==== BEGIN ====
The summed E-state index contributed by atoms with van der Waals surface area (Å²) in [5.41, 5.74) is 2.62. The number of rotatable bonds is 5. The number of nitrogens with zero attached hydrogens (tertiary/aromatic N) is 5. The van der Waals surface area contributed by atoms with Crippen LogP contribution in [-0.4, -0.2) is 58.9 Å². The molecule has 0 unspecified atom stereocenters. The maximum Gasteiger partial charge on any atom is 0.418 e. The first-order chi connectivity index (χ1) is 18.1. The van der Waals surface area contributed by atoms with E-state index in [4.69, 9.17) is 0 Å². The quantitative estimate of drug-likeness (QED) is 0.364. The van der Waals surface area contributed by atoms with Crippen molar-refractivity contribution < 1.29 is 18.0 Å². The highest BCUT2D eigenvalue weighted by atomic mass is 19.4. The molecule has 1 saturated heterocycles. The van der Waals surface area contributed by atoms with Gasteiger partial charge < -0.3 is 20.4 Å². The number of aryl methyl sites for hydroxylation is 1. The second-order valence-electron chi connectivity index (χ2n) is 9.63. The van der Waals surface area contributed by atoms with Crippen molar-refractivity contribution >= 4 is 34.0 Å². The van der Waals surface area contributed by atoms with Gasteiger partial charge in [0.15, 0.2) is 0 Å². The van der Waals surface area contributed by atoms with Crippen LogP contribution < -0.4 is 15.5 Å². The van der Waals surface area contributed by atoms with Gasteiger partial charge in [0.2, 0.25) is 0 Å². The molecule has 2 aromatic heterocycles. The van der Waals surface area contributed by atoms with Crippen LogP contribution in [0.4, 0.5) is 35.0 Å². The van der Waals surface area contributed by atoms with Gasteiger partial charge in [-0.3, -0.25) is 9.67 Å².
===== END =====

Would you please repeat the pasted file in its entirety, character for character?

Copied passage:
The summed E-state index contributed by atoms with van der Waals surface area (Å²) in [5.41, 5.74) is 2.62. The number of rotatable bonds is 5. The number of nitrogens with zero attached hydrogens (tertiary/aromatic N) is 5. The van der Waals surface area contributed by atoms with Crippen LogP contribution in [-0.4, -0.2) is 58.9 Å². The molecule has 0 unspecified atom stereocenters. The maximum Gasteiger partial charge on any atom is 0.418 e. The first-order chi connectivity index (χ1) is 18.1. The van der Waals surface area contributed by atoms with E-state index in [4.69, 9.17) is 0 Å². The quantitative estimate of drug-likeness (QED) is 0.364. The van der Waals surface area contributed by atoms with Crippen molar-refractivity contribution < 1.29 is 18.0 Å². The highest BCUT2D eigenvalue weighted by atomic mass is 19.4. The molecule has 1 saturated heterocycles. The van der Waals surface area contributed by atoms with Gasteiger partial charge < -0.3 is 20.4 Å². The number of aryl methyl sites for hydroxylation is 1. The second-order valence-electron chi connectivity index (χ2n) is 9.63. The van der Waals surface area contributed by atoms with Crippen molar-refractivity contribution >= 4 is 34.0 Å². The van der Waals surface area contributed by atoms with Gasteiger partial charge in [0.15, 0.2) is 0 Å². The van der Waals surface area contributed by atoms with Crippen LogP contribution < -0.4 is 15.5 Å². The van der Waals surface area contributed by atoms with Gasteiger partial charge in [0.2, 0.25) is 0 Å². The molecule has 2 aromatic heterocycles. The van der Waals surface area contributed by atoms with Crippen LogP contribution in [0.4, 0.5) is 35.0 Å². The van der Waals surface area contributed by atoms with Gasteiger partial charge in [-0.3, -0.25) is 9.67 Å².